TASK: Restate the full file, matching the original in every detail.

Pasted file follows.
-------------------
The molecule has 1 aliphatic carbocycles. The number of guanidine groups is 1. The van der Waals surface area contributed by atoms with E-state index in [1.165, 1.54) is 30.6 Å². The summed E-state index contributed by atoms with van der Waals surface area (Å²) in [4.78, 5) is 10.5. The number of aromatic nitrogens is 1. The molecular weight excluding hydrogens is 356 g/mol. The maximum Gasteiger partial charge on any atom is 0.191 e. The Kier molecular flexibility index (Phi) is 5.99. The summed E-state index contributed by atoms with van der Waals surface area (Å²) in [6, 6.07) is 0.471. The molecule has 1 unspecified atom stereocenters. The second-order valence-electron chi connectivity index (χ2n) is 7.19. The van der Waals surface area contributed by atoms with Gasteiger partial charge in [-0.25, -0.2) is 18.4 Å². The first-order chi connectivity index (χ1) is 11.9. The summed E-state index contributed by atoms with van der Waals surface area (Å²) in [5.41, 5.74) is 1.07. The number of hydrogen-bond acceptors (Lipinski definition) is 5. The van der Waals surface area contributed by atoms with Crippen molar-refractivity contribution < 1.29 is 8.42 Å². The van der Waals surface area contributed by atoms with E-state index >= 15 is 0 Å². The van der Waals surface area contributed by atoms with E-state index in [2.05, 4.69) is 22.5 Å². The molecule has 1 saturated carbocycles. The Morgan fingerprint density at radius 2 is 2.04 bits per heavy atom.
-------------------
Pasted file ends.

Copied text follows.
The molecule has 1 aliphatic carbocycles. The number of guanidine groups is 1. The van der Waals surface area contributed by atoms with E-state index in [1.165, 1.54) is 30.6 Å². The summed E-state index contributed by atoms with van der Waals surface area (Å²) in [4.78, 5) is 10.5. The number of aromatic nitrogens is 1. The molecular weight excluding hydrogens is 356 g/mol. The maximum Gasteiger partial charge on any atom is 0.191 e. The Kier molecular flexibility index (Phi) is 5.99. The summed E-state index contributed by atoms with van der Waals surface area (Å²) in [6, 6.07) is 0.471. The molecule has 1 unspecified atom stereocenters. The second-order valence-electron chi connectivity index (χ2n) is 7.19. The van der Waals surface area contributed by atoms with Gasteiger partial charge in [-0.25, -0.2) is 18.4 Å². The first-order chi connectivity index (χ1) is 11.9. The summed E-state index contributed by atoms with van der Waals surface area (Å²) in [5.41, 5.74) is 1.07. The number of hydrogen-bond acceptors (Lipinski definition) is 5. The van der Waals surface area contributed by atoms with Crippen molar-refractivity contribution < 1.29 is 8.42 Å². The van der Waals surface area contributed by atoms with E-state index >= 15 is 0 Å². The van der Waals surface area contributed by atoms with E-state index in [2.05, 4.69) is 22.5 Å². The molecule has 1 saturated carbocycles. The Morgan fingerprint density at radius 2 is 2.04 bits per heavy atom.